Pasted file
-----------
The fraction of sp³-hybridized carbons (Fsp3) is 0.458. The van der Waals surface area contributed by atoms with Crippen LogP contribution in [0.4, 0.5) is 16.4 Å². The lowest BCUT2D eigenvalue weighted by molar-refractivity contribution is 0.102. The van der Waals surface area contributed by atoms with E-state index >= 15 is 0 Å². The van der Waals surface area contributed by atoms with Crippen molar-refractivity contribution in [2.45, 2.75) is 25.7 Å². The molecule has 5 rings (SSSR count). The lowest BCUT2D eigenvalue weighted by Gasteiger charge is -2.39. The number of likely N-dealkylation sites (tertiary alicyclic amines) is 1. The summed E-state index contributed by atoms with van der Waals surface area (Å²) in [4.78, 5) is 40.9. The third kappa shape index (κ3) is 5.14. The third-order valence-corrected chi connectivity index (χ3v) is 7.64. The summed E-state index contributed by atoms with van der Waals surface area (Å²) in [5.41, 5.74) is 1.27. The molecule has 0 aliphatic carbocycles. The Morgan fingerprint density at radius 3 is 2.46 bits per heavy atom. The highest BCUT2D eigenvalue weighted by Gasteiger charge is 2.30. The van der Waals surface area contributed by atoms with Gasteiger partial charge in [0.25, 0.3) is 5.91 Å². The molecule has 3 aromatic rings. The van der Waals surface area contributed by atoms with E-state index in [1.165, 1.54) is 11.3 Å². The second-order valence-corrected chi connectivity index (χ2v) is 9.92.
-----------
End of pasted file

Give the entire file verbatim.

The fraction of sp³-hybridized carbons (Fsp3) is 0.458. The van der Waals surface area contributed by atoms with Crippen LogP contribution in [0.4, 0.5) is 16.4 Å². The lowest BCUT2D eigenvalue weighted by molar-refractivity contribution is 0.102. The van der Waals surface area contributed by atoms with E-state index >= 15 is 0 Å². The van der Waals surface area contributed by atoms with Crippen molar-refractivity contribution in [2.45, 2.75) is 25.7 Å². The molecule has 5 rings (SSSR count). The lowest BCUT2D eigenvalue weighted by Gasteiger charge is -2.39. The number of likely N-dealkylation sites (tertiary alicyclic amines) is 1. The summed E-state index contributed by atoms with van der Waals surface area (Å²) in [4.78, 5) is 40.9. The third kappa shape index (κ3) is 5.14. The third-order valence-corrected chi connectivity index (χ3v) is 7.64. The summed E-state index contributed by atoms with van der Waals surface area (Å²) in [5.41, 5.74) is 1.27. The molecule has 0 aliphatic carbocycles. The Morgan fingerprint density at radius 3 is 2.46 bits per heavy atom. The highest BCUT2D eigenvalue weighted by Gasteiger charge is 2.30. The van der Waals surface area contributed by atoms with Gasteiger partial charge in [0.25, 0.3) is 5.91 Å². The molecule has 3 aromatic rings. The van der Waals surface area contributed by atoms with E-state index in [1.165, 1.54) is 11.3 Å². The second-order valence-corrected chi connectivity index (χ2v) is 9.92.